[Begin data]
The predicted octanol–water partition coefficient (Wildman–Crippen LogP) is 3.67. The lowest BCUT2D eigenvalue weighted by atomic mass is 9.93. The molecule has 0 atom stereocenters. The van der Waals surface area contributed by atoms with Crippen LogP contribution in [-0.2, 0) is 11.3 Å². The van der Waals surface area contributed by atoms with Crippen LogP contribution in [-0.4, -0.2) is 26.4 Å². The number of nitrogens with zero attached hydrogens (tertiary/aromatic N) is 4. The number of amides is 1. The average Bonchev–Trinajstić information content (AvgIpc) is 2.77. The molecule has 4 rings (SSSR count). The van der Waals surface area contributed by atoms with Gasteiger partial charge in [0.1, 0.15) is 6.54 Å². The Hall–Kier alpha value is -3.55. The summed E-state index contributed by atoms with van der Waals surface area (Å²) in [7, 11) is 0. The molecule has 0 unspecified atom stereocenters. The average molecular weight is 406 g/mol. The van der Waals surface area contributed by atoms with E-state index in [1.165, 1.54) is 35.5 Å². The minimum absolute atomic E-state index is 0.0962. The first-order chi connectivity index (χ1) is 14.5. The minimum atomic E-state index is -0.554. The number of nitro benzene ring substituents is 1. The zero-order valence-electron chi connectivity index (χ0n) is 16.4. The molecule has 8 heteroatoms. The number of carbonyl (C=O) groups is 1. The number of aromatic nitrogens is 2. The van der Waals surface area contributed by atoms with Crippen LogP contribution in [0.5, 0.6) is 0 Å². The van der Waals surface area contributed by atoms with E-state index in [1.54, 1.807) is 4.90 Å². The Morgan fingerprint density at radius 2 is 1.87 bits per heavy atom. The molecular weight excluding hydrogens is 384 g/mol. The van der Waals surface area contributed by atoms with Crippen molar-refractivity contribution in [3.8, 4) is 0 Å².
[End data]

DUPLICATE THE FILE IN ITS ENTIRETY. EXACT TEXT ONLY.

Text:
The predicted octanol–water partition coefficient (Wildman–Crippen LogP) is 3.67. The lowest BCUT2D eigenvalue weighted by atomic mass is 9.93. The molecule has 0 atom stereocenters. The van der Waals surface area contributed by atoms with Crippen LogP contribution in [-0.2, 0) is 11.3 Å². The van der Waals surface area contributed by atoms with Crippen LogP contribution in [-0.4, -0.2) is 26.4 Å². The number of nitrogens with zero attached hydrogens (tertiary/aromatic N) is 4. The number of amides is 1. The average Bonchev–Trinajstić information content (AvgIpc) is 2.77. The molecule has 4 rings (SSSR count). The van der Waals surface area contributed by atoms with Gasteiger partial charge in [0.1, 0.15) is 6.54 Å². The Hall–Kier alpha value is -3.55. The summed E-state index contributed by atoms with van der Waals surface area (Å²) in [7, 11) is 0. The molecule has 0 unspecified atom stereocenters. The average molecular weight is 406 g/mol. The van der Waals surface area contributed by atoms with E-state index in [1.165, 1.54) is 35.5 Å². The minimum absolute atomic E-state index is 0.0962. The first-order chi connectivity index (χ1) is 14.5. The minimum atomic E-state index is -0.554. The number of nitro benzene ring substituents is 1. The zero-order valence-electron chi connectivity index (χ0n) is 16.4. The molecule has 8 heteroatoms. The number of carbonyl (C=O) groups is 1. The number of aromatic nitrogens is 2. The van der Waals surface area contributed by atoms with Crippen LogP contribution in [0.5, 0.6) is 0 Å². The van der Waals surface area contributed by atoms with E-state index in [1.54, 1.807) is 4.90 Å². The Morgan fingerprint density at radius 2 is 1.87 bits per heavy atom. The molecular weight excluding hydrogens is 384 g/mol. The van der Waals surface area contributed by atoms with Crippen molar-refractivity contribution in [3.8, 4) is 0 Å².